Diversity and Your Department

Resources for addressing diversity and inclusion


Antony, L. (2012). Different voices or perfect storm: Why are there so few women in philosophy? Journal of Social Philosophy, 43(3), 227-255. (PDF)

In this essay, Antony examines two different models that could be used to describe why there is a stark lack of women in philosophy. She argues against the "Different Voices" model, which proposes that there are less women in the field because it is a male-driven field and most of the ethical and moral concerns of philosophy derive from that worldview, a worldview that women find fundamentally incompatible with themselves. Instead, Antony advocates for a "Perfect Storm" model, which holds that a unique combination of specific and general gender discriminations come together in philosophy to shut women out. This article offers a sophisticated examination of the discrimination problem still present in the field.


Burns, K. A. (2014). Minimizing and Managing Microaggressions in the Philosophy Classroom. Teaching Philosophy, 37(2), 131-152. (PDF)

This essay offers a working definition of the term 'microaggression,' and shows how they can make their way into the classroom. From there, Burns illustrates the impact of microaggressions and gives tips on how to minimize their appearance. This is essential reading for professors that need to familiarize themselves with the concept and improve their classroom environment.

Crouch, M. A. (2012). Implicit Bias and Gender (and Other Sorts of) Diversity in Philosophy and the Academy in the Context of the Corporatized University. Journal of Social Philosophy, 43(3), 212-226. (PDF)

This piece traces the development of a neoliberal ethos in the collegiate system, and how neoliberalism has worked to convert "affirmative action," which recognizes systematic inequality and injustice, to "diversity," which only acknowledges difference. Crouch thoroughly investigates the outcomes of this change, and provides an informative piece that applies both to the field of philosophy and the college at large.

Dotson, K. (2011). Concrete Flowers: Contemplating the Profession of Philosophy. Hypatia: A Journal of Feminist Philosophy, 26(2), 403-409. (PDF)

In this essay, Dotson finds that philosophy silences diverse voices, by which they mean any voice that goes against the "monochromatic" nature of academic philosophy. To combat this, Dotson argues that we should push against the adversarial/critical methodology as the only suitable methodology of philosophy, and refocus around an inclusive pluralism. The essay also tackles the idea of "academic passing," in which a philosopher must expend an unnecessary amount of energy on making sure their projects fit within the parameters of mainstream philosophy. Overall, this essay is a good place to start thinking about the ways that the field may be exclusionary.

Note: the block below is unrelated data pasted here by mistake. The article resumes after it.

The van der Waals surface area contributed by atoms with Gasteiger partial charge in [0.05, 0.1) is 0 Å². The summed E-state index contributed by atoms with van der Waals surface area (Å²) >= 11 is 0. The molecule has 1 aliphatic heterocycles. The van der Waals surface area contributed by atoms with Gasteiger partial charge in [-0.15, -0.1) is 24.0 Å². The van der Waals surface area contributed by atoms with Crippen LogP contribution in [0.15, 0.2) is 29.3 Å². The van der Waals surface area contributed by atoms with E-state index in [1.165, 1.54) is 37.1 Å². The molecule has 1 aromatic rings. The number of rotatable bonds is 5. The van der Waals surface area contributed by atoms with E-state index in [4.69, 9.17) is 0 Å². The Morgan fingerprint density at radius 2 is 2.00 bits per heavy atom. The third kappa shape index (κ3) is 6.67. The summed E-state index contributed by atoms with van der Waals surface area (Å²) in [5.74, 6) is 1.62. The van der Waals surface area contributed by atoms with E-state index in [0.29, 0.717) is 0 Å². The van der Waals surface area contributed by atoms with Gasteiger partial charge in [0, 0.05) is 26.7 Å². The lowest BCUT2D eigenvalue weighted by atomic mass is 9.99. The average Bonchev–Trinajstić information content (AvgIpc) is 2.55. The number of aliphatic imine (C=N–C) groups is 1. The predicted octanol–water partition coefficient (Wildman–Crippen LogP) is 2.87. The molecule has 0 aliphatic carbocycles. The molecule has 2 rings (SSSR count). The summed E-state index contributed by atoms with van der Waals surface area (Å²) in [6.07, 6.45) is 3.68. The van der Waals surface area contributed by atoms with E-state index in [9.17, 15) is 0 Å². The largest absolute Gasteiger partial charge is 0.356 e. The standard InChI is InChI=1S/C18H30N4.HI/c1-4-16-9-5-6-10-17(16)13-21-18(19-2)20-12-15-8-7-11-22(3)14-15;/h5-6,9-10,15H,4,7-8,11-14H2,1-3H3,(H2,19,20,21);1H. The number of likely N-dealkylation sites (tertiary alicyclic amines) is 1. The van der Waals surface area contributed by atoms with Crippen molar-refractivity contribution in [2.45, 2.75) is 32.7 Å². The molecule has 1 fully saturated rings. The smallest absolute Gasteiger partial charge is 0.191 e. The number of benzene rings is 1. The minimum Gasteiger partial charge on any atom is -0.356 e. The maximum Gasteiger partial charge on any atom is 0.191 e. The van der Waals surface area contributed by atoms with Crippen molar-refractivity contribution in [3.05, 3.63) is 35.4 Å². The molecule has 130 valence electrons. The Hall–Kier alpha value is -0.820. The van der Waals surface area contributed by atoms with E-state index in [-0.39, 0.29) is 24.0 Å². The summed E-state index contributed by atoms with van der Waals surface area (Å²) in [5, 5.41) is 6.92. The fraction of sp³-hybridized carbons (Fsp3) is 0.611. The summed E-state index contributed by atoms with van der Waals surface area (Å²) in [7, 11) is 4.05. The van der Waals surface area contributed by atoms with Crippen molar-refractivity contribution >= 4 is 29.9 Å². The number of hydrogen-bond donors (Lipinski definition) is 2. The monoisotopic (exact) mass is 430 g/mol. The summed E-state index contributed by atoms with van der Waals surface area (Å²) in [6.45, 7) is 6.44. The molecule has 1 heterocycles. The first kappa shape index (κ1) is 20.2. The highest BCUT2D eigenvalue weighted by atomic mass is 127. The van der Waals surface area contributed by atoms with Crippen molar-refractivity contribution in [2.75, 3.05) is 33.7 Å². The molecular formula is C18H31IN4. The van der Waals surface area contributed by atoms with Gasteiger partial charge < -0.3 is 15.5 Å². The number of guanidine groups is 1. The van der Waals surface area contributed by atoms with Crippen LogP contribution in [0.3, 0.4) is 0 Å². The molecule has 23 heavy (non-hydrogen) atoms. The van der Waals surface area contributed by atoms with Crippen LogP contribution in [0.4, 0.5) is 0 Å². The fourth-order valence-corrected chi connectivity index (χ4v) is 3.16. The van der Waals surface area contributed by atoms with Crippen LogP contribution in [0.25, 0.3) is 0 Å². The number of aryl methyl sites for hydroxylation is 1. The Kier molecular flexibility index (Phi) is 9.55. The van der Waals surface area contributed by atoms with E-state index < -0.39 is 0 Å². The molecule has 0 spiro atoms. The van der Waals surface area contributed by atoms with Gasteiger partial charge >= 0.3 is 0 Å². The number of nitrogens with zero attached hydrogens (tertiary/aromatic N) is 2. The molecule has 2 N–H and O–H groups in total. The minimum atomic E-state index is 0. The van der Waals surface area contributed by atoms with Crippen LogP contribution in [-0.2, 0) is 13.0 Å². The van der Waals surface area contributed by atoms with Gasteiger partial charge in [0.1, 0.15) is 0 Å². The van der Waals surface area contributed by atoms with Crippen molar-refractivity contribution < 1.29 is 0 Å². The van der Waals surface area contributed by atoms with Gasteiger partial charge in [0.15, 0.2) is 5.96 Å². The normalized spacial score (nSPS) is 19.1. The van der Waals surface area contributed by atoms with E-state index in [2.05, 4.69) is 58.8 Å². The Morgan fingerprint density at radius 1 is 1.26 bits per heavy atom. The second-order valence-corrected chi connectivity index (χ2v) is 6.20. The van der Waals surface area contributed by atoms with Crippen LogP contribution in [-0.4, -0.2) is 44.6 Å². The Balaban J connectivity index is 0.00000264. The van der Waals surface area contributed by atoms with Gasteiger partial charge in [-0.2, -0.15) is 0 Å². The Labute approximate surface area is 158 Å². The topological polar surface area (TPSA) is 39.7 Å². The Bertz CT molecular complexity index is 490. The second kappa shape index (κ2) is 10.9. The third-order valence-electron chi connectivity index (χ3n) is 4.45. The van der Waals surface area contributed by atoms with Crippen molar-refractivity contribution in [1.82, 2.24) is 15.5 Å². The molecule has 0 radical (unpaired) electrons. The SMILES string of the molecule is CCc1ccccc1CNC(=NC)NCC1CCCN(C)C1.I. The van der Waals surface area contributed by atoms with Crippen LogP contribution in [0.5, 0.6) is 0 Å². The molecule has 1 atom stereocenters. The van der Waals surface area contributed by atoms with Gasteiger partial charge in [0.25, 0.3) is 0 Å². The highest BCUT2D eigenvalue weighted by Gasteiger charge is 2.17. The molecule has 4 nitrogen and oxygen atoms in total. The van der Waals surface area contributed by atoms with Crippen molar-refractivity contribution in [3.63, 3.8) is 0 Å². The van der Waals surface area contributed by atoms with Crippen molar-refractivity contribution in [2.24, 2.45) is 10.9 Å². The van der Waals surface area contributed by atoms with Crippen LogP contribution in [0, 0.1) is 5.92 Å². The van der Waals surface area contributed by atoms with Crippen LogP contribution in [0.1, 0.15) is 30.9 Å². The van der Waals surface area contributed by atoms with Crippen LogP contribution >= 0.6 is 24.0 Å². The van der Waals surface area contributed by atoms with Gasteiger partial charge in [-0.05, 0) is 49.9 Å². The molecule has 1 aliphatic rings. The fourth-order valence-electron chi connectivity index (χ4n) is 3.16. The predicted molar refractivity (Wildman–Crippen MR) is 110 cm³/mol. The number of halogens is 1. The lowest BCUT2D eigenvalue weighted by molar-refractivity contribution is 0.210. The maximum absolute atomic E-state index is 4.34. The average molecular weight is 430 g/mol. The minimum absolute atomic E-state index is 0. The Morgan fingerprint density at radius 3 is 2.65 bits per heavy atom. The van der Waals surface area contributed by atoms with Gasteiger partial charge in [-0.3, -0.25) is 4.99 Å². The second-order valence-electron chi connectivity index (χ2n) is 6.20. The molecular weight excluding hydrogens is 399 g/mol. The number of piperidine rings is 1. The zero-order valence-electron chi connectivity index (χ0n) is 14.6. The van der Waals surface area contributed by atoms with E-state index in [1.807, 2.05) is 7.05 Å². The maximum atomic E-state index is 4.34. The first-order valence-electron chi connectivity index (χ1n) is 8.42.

Marcous, C. M. (2014). How to Solve the Diversity Problem. American Philosophical Association Newsletters: Feminism and Philosophy, 13(2), 22-27. (PDF)

In this article, Marcous advocates for an empowerment-based approach in philosophy. This approach would actively work to be inclusive of philosophies powered by underrepresented groups, like Feminist Theory and Critical Race Theory.

Norlock, K. J. (2012). Gender perception as a habit of moral perception: Implications for philosophical methodology and introductory curriculum. Journal of Social Philosophy, 43, 347-362. (PDF)

Norlock ponders why so many female-gendered people drop out of philosophy courses after introductory courses, as opposed to farther down the pipeline. One common reason that inclusivity activists cite is that there is a lack of women on the syllabus for these intro courses. Norlock is remarkably even-handed in her analysis of these issues, humanizing both the advocates for inclusivity and their opponents. This is recommended for intro course instructors.

Olberding, A., Irvin, S., & Ellis, S. (2014). Best Practices for Fostering Diversity in Tenure-Track Searches. American Philosophical Association Newsletters: Feminism and Philosophy, 13(2), 27-36. (PDF)

In this essay, Olberding et al. methodically work through the entire job-search process and give instruction at every step to increase inclusivity and reduce biases. There are tips in this study that pretty much every department could incorporate into their hiring process.

Paxton, M., Figdor, C., & Tiberius, V. (2012). Quantifying the gender gap: An empirical study of the underrepresentation of women in philosophy. Hypatia, 27, 949–957. (PDF)

The goal of this study is to provide purely empirical data on the gender breakdown of philosophy departments, based on surveys sent to U.S. institutions. In their findings, we see that there is a steady drop in female philosophers from intro courses to faculty positions. They also find a positive correlation between number of female faculty members and retention of female students in these departments. This is a good article to refer to if you need straight facts and data.